17 months ago, the idea of a smartphone’s capabilities changed with the introduction of the Motorola Atrix 4G at CES, a premium device on AT&T’s “4G” HSPA+ network. The original device is one that holds a special place in my heart because it is the single smartphone that swooned me into the world of Android. Pegged as a revolutionary all-in-one device, the Atrix 4G included features like the Tegra 2 dual-core processor, fingerprint sensor and the WebTop accessory– which allowed owners to essentially eliminate the need for a laptop. Within the same year, Motorola introduced the Atrix 2, which boasted items like a TI-OMAP dual-core processor, 8MP camera and WebTop support that gave AT&T customers not one, but two appealing high-end Motorola devices to choose from in the 2011 calendar year. As appealing as the Atrix 4G and Atrix 2 have been, times change rather quickly and with the arrival of Spring 2012, both devices have quickly been surpassed by several high-end devices released in the last 3 or 4 months such as the resounding HTC One X and Samsung Galaxy S III smartphones. Each of those devices were released with immediate fanfare and success as they have again raised the bar for Android smartphones that feature incredible displays, impressive cameras and Android 4.0 among the noteworthy features. But what about Motorola? How can one of the world’s largest Android manufacturers sit idle and allow its competitors to literally snatch the dollars from consumers’ wallets?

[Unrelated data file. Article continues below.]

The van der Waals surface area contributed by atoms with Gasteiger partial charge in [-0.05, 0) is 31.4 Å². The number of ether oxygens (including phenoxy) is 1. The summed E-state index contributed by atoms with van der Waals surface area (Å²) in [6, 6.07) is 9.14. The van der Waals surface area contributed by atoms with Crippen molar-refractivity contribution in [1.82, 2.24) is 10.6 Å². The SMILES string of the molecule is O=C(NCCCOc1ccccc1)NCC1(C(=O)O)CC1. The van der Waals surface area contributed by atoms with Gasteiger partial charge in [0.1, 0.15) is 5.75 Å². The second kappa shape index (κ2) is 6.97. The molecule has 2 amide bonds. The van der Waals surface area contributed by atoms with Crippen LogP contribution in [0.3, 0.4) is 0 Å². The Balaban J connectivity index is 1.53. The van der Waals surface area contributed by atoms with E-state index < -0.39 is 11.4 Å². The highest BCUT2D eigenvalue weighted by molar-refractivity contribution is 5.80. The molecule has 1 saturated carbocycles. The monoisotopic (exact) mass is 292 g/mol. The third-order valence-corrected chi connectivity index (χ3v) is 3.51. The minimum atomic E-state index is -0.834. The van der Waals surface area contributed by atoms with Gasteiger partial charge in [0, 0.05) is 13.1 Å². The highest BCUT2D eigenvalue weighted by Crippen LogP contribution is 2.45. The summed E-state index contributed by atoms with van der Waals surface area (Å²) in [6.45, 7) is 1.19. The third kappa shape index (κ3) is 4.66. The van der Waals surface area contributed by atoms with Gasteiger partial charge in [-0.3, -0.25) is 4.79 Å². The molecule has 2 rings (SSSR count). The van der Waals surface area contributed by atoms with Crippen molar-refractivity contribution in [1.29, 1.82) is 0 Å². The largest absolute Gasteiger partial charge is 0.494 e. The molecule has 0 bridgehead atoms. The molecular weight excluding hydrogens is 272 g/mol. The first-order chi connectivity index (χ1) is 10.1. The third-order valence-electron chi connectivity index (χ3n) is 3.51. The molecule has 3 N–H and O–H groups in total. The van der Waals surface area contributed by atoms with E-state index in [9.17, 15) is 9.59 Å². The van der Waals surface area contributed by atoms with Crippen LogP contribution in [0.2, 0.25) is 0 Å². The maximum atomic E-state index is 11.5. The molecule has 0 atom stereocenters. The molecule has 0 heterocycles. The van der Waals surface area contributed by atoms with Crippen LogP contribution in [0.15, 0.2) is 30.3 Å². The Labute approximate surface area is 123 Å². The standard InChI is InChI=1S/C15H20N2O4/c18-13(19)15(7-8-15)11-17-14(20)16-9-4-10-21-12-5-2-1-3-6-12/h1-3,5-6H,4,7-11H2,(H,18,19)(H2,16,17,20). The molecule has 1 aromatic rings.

Well, Motorola finally figured out it needed to get its act together and offer up a “modern” smartphone for 2012. Don’t forget Motorola’s strategy: it pledged to focus on the quality of existing devices— not bombard consumers with a ton of devices in a single calendar year. That’s a novel idea and all, but HTC and Samsung seemed to develop their now flagship devices months in advance, while Motorola seemed to sit and watch how everything unfolded and rely on the success of its existing phones like the Atrix series. Realizing it was quickly falling behind, Motorola saw the success of the DROID RAZR smartphone on Verizon’s network and came up with a new strategy for the Atrix line on AT&T’s network. Instead of developing a brand new smartphone, it looks like Motorola brought elements of the original DROID RAZR, but included up-to-date amenities such as a Snapdragon S4 dual-core processor, 720p display, an improved 8MP camera, 4G LTE radio and Android 4.0. So how does all this fare? Does Motorola’s new strategy result in an appealing option for AT&T customers? Read on to find out in this review. » Read the rest